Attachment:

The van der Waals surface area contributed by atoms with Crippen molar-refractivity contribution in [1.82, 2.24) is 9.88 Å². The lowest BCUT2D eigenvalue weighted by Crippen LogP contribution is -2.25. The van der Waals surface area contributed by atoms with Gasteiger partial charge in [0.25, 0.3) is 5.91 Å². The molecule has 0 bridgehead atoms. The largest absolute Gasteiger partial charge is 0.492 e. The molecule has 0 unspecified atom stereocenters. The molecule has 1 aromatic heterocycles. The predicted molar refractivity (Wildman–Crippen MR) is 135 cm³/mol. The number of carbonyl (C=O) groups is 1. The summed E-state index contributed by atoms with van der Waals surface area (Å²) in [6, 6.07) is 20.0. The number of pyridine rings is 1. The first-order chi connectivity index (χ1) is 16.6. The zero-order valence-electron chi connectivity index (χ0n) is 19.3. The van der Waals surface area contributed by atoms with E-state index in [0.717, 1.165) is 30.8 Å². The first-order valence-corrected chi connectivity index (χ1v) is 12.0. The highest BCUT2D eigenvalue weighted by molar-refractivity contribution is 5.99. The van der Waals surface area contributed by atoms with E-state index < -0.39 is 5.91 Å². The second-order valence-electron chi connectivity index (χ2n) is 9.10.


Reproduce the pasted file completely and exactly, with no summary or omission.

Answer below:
The van der Waals surface area contributed by atoms with Crippen molar-refractivity contribution in [1.82, 2.24) is 9.88 Å². The lowest BCUT2D eigenvalue weighted by Crippen LogP contribution is -2.25. The van der Waals surface area contributed by atoms with Gasteiger partial charge in [0.25, 0.3) is 5.91 Å². The molecule has 0 bridgehead atoms. The largest absolute Gasteiger partial charge is 0.492 e. The molecule has 0 unspecified atom stereocenters. The molecule has 1 aromatic heterocycles. The predicted molar refractivity (Wildman–Crippen MR) is 135 cm³/mol. The number of carbonyl (C=O) groups is 1. The summed E-state index contributed by atoms with van der Waals surface area (Å²) in [6, 6.07) is 20.0. The number of pyridine rings is 1. The first-order chi connectivity index (χ1) is 16.6. The zero-order valence-electron chi connectivity index (χ0n) is 19.3. The van der Waals surface area contributed by atoms with E-state index in [0.717, 1.165) is 30.8 Å². The first-order valence-corrected chi connectivity index (χ1v) is 12.0. The highest BCUT2D eigenvalue weighted by molar-refractivity contribution is 5.99. The van der Waals surface area contributed by atoms with E-state index < -0.39 is 5.91 Å². The second-order valence-electron chi connectivity index (χ2n) is 9.10.